Hello, and welcome. As the 2004 Presidential race kicks into gear, I can't help but be appalled by the lame attempts of the Republican Party to try to spin everything their way. Hence this blog, in which I'm going to deconstruct their efforts and reveal them for the smoke and mirrors (read: bullshit) that they always are.

Spin: (v) to interpret another's words or actions in a way favorable to your side; to cover your ass by trying to divert attention from your own flaws; (n) the interpretation put upon an opponent's words or actions in order to cover your own ass.

In the days that follow, I'll be adding more here live as it happens, but in the past week, we've seen a flurry of failed Republican spin over Richard A. Clarke's comments on 60 Minutes. First, he was portrayed as a vendor of sour grapes, bitter over having been demoted in the Bush II administration. When this was disproven, he was claimed to be out of the loop. Only trouble was, he was quite in the loop.

The last desperate measure, about four news cycles in, was to claim that Clarke's resignation letter praised George Bush's handling of terrorism. Unfortunately, as the purveyors of this story failed to note before disseminating it, this is actually an argument in Clarke's favor. What would make someone who is apparently loyal to an administration suddenly roll over and point out their failings in a very public forum? Generally speaking, it tends to be the truth that inspires such actions. And it does not bode well for this administration that so many conservative loyalists of late have started speaking out in public.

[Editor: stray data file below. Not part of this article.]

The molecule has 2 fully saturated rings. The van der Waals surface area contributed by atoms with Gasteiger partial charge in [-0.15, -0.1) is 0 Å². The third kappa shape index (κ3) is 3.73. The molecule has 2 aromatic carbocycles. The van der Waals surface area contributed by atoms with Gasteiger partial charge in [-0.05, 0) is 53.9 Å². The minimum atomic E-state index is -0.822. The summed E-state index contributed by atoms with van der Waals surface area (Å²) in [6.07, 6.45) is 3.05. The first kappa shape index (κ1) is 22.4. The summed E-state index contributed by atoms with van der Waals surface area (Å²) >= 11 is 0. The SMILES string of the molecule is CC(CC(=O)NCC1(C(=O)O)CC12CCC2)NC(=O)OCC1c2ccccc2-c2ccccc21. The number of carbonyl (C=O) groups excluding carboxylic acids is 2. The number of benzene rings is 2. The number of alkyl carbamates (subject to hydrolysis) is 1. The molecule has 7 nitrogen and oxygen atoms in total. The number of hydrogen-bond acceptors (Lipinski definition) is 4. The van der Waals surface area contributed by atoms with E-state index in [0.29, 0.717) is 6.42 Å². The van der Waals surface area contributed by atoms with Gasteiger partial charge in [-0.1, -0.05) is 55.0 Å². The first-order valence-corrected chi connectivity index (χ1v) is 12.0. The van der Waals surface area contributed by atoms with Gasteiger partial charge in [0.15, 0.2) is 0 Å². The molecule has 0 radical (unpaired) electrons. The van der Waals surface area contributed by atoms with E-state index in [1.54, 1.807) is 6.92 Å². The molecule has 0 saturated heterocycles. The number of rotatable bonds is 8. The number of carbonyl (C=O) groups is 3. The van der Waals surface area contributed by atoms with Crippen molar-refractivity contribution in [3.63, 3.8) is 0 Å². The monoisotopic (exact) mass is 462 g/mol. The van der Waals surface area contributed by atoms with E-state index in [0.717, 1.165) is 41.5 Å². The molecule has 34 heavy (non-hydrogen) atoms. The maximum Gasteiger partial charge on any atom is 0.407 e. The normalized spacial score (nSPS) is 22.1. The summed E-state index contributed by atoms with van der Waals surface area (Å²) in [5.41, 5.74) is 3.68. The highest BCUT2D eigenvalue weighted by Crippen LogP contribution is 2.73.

No matter how hard the Republicans try to spin it their way, they're just hanging tinsel on the Titanic. It may look all glittery and pretty, but the whole shebang -- economy, environment, war on terrorism, war in Iraq, credibility -- is sinking beneath the waves. Ironically, what this administration thought to be the champagne bottle that christened their venture is actually the ice berg, and it's called 9/11.

Peace out.